European capacity will also be further reduced, with only approximately 20% of originally planned seat capacity still on offer from 17-Mar-2020.

The new schedules will be in place initially until 12-Apr-2020.

Lufthansa Cargo continues to operate its planned schedule, except for cancellations to mainland China.

Lufthansa Group liquidity can be increased through aircraft sales

Lufthansa Group is focusing on cost cuts, is planning to implement reduced working hours, and is negotiating the postponement of planned capex.

Lufthansa Group will suspend its dividend payment on its 2019 results as a cash preservation measure. The group has raised approximately EUR600 million in recent weeks, bringing its liquidity to EUR4.3 billion, according to a statement on 13-Mar-2020.

This is equivalent to 12% of its 2019 revenue. In addition, it has EUR800 million of unused credit lines, which, if drawn, would increase its liquidity to EUR5.1 billion, or 14% of revenue.

This is relatively low compared with other leading European airline groups. However, Lufthansa is raising additional funds - for example, through aircraft financing. It owns 86% of its fleet and almost 90% of the owned aircraft are unencumbered.

The group said that its unencumbered owned fleet has a book value of approximately EUR10 billion, so it can raise cash through sale and leasebacks, although it may not expect to receive good prices in current conditions.

IAG capacity cut by 75%

IAG reported on 16-Mar-2020 that, in addition to its suspension of flights to China and Italy and the reduction of capacity to Asia, the restriction on foreign nationals from the Schengen zone, UK and Ireland had added to the uncertainty.

IAG's 1Q2020 ASKs will now have been reduced by 7.5% year-on-year. In Apr-2020 and May-2020, ASKs will be cut by at least 75%.

The group is cutting costs and working to improve cash flow. It is grounding aircraft, reducing and deferring capex, cutting non-essential IT spend, freezing recruitment, offering voluntary leave options, temporarily suspending employment contracts, and cutting working hours.

IAG's liquidity as at 12-Mar-2020 stood at EUR7.35 billion, equivalent to 29% of 2019 revenue. With additional undrawn facilities of EUR1.9 billion, its total available liquidity is EUR9.3 billion, or 36% of 2019 revenue.

IAG has not called on governments for financial support to airlines.

Air France-KLM capacity cut 70% to 90%

Following the US ban on European nationals, Air France, KLM and Virgin Atlantic are continuing with services to US airports designated to receive US nationals, but with reduced frequencies, at least until 28-Mar-2020.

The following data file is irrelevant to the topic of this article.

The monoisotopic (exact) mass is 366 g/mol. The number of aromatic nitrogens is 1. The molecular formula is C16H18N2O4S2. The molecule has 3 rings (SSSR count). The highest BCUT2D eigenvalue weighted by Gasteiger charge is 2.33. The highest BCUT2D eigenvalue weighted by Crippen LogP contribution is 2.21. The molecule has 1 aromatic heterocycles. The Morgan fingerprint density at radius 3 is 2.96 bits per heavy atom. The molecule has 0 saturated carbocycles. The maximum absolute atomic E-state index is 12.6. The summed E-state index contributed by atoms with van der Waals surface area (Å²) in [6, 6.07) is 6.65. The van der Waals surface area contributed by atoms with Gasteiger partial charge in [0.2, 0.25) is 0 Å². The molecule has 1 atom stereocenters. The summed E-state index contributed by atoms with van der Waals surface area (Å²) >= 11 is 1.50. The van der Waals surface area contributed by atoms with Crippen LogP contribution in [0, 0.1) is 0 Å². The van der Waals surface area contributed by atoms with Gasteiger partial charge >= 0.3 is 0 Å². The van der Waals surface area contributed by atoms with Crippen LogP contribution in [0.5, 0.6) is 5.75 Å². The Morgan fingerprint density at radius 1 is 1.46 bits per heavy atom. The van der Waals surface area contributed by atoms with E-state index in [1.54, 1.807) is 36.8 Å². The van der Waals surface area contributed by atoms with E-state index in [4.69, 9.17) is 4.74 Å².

Air France-KLM group's US network accounts for 16.8% of ASKs and 15% of revenue for its network airlines, based on 2019.

The group said on 13-Mar-2020 that load factors and profitability on the continued US routes were "foreseen to be negatively impacted and remain uncertain". Air France-KLM, with its partners Delta and Virgin Atlantic, are working on a plan for US services beyond 28-Mar-2020.

On 16-Mar-2020 Air France-KLM said that flight activity would reduce "very significantly" over the next few days. ASKs will potentially decrease by 70% to 90% for two months, but the situation is being monitored daily and this could change.

Air France will ground its entire A380 fleet (nine aircraft, according to the CAPA Fleet Database).

KLM will ground its entire 747 fleet (seven aircraft, including five combis, according to the CAPA Fleet Database). This effectively brings forward the completion of the phase-out of the type by Apr-2020, rather than Apr-2021.

French and Dutch governments prepared to support Air France-KLM

The group has identified EUR200 million of additional cost savings in 2020 and is cutting planned capex this year by EUR350 million.

Air France-KLM's liquidity at 12-Mar-2020 amounted to more than EUR6 billion. A week earlier, both airlines had raised cash by drawing a total of almost EUR1.8 billion in revolving credit facilities. The group's liquidity is equivalent to 22% of 2019 revenue.

Both airlines plan a temporary short-time work scheme, subject to consultation with labour groups.

Meanwhile, the French government, which has a 14.0% equity stake in the Air France-KLM group, is reported to be preparing a recapitalisation plan. The Dutch government, which owns 14.3% of the group, has also said that it will support Air France-KLM.